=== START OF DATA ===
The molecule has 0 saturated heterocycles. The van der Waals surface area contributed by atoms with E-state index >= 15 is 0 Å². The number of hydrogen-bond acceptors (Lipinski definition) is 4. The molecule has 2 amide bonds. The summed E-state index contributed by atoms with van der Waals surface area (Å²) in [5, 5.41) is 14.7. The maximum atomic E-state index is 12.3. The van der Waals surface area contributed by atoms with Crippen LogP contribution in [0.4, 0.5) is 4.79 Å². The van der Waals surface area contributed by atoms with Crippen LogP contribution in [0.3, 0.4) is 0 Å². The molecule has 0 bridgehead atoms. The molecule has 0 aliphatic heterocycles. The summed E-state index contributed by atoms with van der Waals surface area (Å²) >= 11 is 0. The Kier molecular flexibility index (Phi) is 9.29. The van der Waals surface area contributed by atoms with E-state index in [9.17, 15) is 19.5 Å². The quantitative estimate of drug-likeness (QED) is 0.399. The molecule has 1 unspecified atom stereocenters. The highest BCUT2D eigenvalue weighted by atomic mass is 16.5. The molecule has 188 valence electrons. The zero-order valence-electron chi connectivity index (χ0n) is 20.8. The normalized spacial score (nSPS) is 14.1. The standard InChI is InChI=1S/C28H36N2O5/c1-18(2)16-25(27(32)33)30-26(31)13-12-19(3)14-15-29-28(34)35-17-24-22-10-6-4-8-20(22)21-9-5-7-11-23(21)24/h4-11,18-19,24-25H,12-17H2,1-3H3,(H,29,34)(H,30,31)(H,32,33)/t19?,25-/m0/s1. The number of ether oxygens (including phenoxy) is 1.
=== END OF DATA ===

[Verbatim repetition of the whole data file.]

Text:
The molecule has 0 saturated heterocycles. The van der Waals surface area contributed by atoms with E-state index >= 15 is 0 Å². The number of hydrogen-bond acceptors (Lipinski definition) is 4. The molecule has 2 amide bonds. The summed E-state index contributed by atoms with van der Waals surface area (Å²) in [5, 5.41) is 14.7. The maximum atomic E-state index is 12.3. The van der Waals surface area contributed by atoms with Crippen LogP contribution in [0.4, 0.5) is 4.79 Å². The van der Waals surface area contributed by atoms with Crippen LogP contribution in [0.3, 0.4) is 0 Å². The molecule has 0 bridgehead atoms. The molecule has 0 aliphatic heterocycles. The summed E-state index contributed by atoms with van der Waals surface area (Å²) >= 11 is 0. The Kier molecular flexibility index (Phi) is 9.29. The van der Waals surface area contributed by atoms with E-state index in [9.17, 15) is 19.5 Å². The quantitative estimate of drug-likeness (QED) is 0.399. The molecule has 1 unspecified atom stereocenters. The highest BCUT2D eigenvalue weighted by atomic mass is 16.5. The molecule has 188 valence electrons. The zero-order valence-electron chi connectivity index (χ0n) is 20.8. The normalized spacial score (nSPS) is 14.1. The standard InChI is InChI=1S/C28H36N2O5/c1-18(2)16-25(27(32)33)30-26(31)13-12-19(3)14-15-29-28(34)35-17-24-22-10-6-4-8-20(22)21-9-5-7-11-23(21)24/h4-11,18-19,24-25H,12-17H2,1-3H3,(H,29,34)(H,30,31)(H,32,33)/t19?,25-/m0/s1. The number of ether oxygens (including phenoxy) is 1.